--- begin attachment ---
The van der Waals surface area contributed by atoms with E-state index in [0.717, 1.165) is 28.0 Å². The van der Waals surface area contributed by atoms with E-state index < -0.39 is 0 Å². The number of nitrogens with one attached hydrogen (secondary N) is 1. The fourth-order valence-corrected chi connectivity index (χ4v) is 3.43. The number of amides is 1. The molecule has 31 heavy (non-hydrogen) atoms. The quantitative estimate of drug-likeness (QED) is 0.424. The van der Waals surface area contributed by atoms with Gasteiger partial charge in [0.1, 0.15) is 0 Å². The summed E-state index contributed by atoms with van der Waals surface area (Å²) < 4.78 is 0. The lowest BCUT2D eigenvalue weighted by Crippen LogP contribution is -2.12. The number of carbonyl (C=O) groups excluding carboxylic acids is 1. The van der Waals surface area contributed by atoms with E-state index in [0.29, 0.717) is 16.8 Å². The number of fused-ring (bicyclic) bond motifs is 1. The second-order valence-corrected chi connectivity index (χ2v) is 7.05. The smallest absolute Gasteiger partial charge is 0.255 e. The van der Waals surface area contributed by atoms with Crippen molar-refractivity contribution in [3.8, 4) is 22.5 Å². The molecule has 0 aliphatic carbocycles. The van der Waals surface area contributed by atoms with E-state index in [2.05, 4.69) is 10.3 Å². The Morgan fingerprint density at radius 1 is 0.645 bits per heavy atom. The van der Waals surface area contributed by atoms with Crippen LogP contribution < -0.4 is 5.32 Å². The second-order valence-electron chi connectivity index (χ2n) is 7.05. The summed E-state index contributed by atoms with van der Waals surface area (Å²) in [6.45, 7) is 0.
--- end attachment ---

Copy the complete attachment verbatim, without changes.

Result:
The van der Waals surface area contributed by atoms with E-state index in [0.717, 1.165) is 28.0 Å². The van der Waals surface area contributed by atoms with E-state index < -0.39 is 0 Å². The number of nitrogens with one attached hydrogen (secondary N) is 1. The fourth-order valence-corrected chi connectivity index (χ4v) is 3.43. The number of amides is 1. The molecule has 31 heavy (non-hydrogen) atoms. The quantitative estimate of drug-likeness (QED) is 0.424. The van der Waals surface area contributed by atoms with Gasteiger partial charge in [0.1, 0.15) is 0 Å². The summed E-state index contributed by atoms with van der Waals surface area (Å²) < 4.78 is 0. The lowest BCUT2D eigenvalue weighted by Crippen LogP contribution is -2.12. The number of carbonyl (C=O) groups excluding carboxylic acids is 1. The van der Waals surface area contributed by atoms with E-state index in [0.29, 0.717) is 16.8 Å². The number of fused-ring (bicyclic) bond motifs is 1. The second-order valence-corrected chi connectivity index (χ2v) is 7.05. The smallest absolute Gasteiger partial charge is 0.255 e. The van der Waals surface area contributed by atoms with Crippen molar-refractivity contribution in [3.8, 4) is 22.5 Å². The molecule has 0 aliphatic carbocycles. The van der Waals surface area contributed by atoms with E-state index in [2.05, 4.69) is 10.3 Å². The Morgan fingerprint density at radius 1 is 0.645 bits per heavy atom. The van der Waals surface area contributed by atoms with Crippen LogP contribution < -0.4 is 5.32 Å². The second-order valence-electron chi connectivity index (χ2n) is 7.05. The summed E-state index contributed by atoms with van der Waals surface area (Å²) in [6.45, 7) is 0.